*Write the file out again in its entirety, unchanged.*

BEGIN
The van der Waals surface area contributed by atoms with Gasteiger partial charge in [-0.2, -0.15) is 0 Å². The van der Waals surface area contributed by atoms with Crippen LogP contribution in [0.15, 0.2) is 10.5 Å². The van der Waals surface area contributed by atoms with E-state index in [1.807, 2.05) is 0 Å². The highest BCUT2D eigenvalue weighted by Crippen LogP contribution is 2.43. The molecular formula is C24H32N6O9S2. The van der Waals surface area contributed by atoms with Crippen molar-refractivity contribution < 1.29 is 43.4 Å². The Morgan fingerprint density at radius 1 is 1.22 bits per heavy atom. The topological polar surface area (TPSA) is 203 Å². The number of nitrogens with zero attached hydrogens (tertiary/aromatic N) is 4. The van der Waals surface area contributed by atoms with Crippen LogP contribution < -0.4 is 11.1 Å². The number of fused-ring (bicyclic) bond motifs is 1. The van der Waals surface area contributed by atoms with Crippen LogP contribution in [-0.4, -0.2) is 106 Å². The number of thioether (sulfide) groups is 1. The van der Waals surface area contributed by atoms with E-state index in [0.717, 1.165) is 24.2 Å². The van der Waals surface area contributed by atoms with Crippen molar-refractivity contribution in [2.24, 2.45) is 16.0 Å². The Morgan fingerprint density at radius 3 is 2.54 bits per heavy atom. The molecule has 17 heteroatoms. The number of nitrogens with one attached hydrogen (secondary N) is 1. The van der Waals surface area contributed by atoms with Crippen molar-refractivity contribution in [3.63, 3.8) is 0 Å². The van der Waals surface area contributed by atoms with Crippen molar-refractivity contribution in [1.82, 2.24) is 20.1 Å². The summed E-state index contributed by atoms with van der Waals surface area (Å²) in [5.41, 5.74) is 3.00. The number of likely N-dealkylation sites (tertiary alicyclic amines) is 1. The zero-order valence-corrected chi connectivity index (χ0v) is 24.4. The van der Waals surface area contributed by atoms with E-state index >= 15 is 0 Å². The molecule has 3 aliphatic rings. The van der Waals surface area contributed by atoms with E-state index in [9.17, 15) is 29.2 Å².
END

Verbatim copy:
The van der Waals surface area contributed by atoms with Gasteiger partial charge in [-0.2, -0.15) is 0 Å². The van der Waals surface area contributed by atoms with Crippen LogP contribution in [0.15, 0.2) is 10.5 Å². The van der Waals surface area contributed by atoms with E-state index in [1.807, 2.05) is 0 Å². The highest BCUT2D eigenvalue weighted by Crippen LogP contribution is 2.43. The molecular formula is C24H32N6O9S2. The van der Waals surface area contributed by atoms with Crippen molar-refractivity contribution < 1.29 is 43.4 Å². The Morgan fingerprint density at radius 1 is 1.22 bits per heavy atom. The topological polar surface area (TPSA) is 203 Å². The number of nitrogens with zero attached hydrogens (tertiary/aromatic N) is 4. The van der Waals surface area contributed by atoms with Crippen LogP contribution < -0.4 is 11.1 Å². The number of fused-ring (bicyclic) bond motifs is 1. The van der Waals surface area contributed by atoms with Crippen LogP contribution in [-0.4, -0.2) is 106 Å². The number of thioether (sulfide) groups is 1. The van der Waals surface area contributed by atoms with E-state index in [0.717, 1.165) is 24.2 Å². The van der Waals surface area contributed by atoms with Crippen molar-refractivity contribution in [2.24, 2.45) is 16.0 Å². The Morgan fingerprint density at radius 3 is 2.54 bits per heavy atom. The molecule has 17 heteroatoms. The number of nitrogens with one attached hydrogen (secondary N) is 1. The van der Waals surface area contributed by atoms with Crippen molar-refractivity contribution in [3.63, 3.8) is 0 Å². The van der Waals surface area contributed by atoms with Crippen molar-refractivity contribution in [1.82, 2.24) is 20.1 Å². The summed E-state index contributed by atoms with van der Waals surface area (Å²) in [5.41, 5.74) is 3.00. The number of likely N-dealkylation sites (tertiary alicyclic amines) is 1. The zero-order valence-corrected chi connectivity index (χ0v) is 24.4. The van der Waals surface area contributed by atoms with E-state index >= 15 is 0 Å². The molecule has 3 aliphatic rings. The van der Waals surface area contributed by atoms with E-state index in [9.17, 15) is 29.2 Å².